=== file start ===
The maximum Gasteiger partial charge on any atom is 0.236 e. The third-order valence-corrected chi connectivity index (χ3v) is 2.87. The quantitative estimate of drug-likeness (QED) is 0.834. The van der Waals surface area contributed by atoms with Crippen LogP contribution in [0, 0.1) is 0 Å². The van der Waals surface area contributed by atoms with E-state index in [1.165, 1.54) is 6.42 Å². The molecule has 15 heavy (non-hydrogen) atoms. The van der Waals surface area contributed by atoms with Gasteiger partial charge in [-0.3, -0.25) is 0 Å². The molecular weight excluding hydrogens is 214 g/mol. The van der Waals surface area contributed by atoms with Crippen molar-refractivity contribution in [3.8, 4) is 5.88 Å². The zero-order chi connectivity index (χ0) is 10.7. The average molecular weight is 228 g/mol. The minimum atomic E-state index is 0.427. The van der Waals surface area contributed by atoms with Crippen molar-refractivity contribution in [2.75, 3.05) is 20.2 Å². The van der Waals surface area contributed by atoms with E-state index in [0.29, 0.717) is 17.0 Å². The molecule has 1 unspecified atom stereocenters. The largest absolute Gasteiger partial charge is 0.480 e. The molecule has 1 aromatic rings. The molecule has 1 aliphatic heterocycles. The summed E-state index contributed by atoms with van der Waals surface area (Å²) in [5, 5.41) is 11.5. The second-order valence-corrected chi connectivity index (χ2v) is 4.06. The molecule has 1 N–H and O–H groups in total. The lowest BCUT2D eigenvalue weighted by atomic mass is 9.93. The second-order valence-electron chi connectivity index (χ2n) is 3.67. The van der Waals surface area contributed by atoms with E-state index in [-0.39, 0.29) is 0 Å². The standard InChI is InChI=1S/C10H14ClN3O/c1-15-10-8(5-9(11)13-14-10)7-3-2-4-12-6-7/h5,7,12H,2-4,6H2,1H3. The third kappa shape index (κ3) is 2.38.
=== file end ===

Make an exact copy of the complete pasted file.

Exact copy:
The maximum Gasteiger partial charge on any atom is 0.236 e. The third-order valence-corrected chi connectivity index (χ3v) is 2.87. The quantitative estimate of drug-likeness (QED) is 0.834. The van der Waals surface area contributed by atoms with Crippen LogP contribution in [0, 0.1) is 0 Å². The van der Waals surface area contributed by atoms with E-state index in [1.165, 1.54) is 6.42 Å². The molecule has 15 heavy (non-hydrogen) atoms. The van der Waals surface area contributed by atoms with Gasteiger partial charge in [-0.3, -0.25) is 0 Å². The molecular weight excluding hydrogens is 214 g/mol. The van der Waals surface area contributed by atoms with Crippen molar-refractivity contribution in [3.8, 4) is 5.88 Å². The zero-order chi connectivity index (χ0) is 10.7. The average molecular weight is 228 g/mol. The minimum atomic E-state index is 0.427. The van der Waals surface area contributed by atoms with Crippen molar-refractivity contribution in [2.75, 3.05) is 20.2 Å². The van der Waals surface area contributed by atoms with E-state index in [0.29, 0.717) is 17.0 Å². The molecule has 1 unspecified atom stereocenters. The largest absolute Gasteiger partial charge is 0.480 e. The molecule has 1 aromatic rings. The molecule has 1 aliphatic heterocycles. The summed E-state index contributed by atoms with van der Waals surface area (Å²) in [5, 5.41) is 11.5. The second-order valence-corrected chi connectivity index (χ2v) is 4.06. The molecule has 1 N–H and O–H groups in total. The lowest BCUT2D eigenvalue weighted by atomic mass is 9.93. The second-order valence-electron chi connectivity index (χ2n) is 3.67. The van der Waals surface area contributed by atoms with E-state index in [-0.39, 0.29) is 0 Å². The standard InChI is InChI=1S/C10H14ClN3O/c1-15-10-8(5-9(11)13-14-10)7-3-2-4-12-6-7/h5,7,12H,2-4,6H2,1H3. The third kappa shape index (κ3) is 2.38.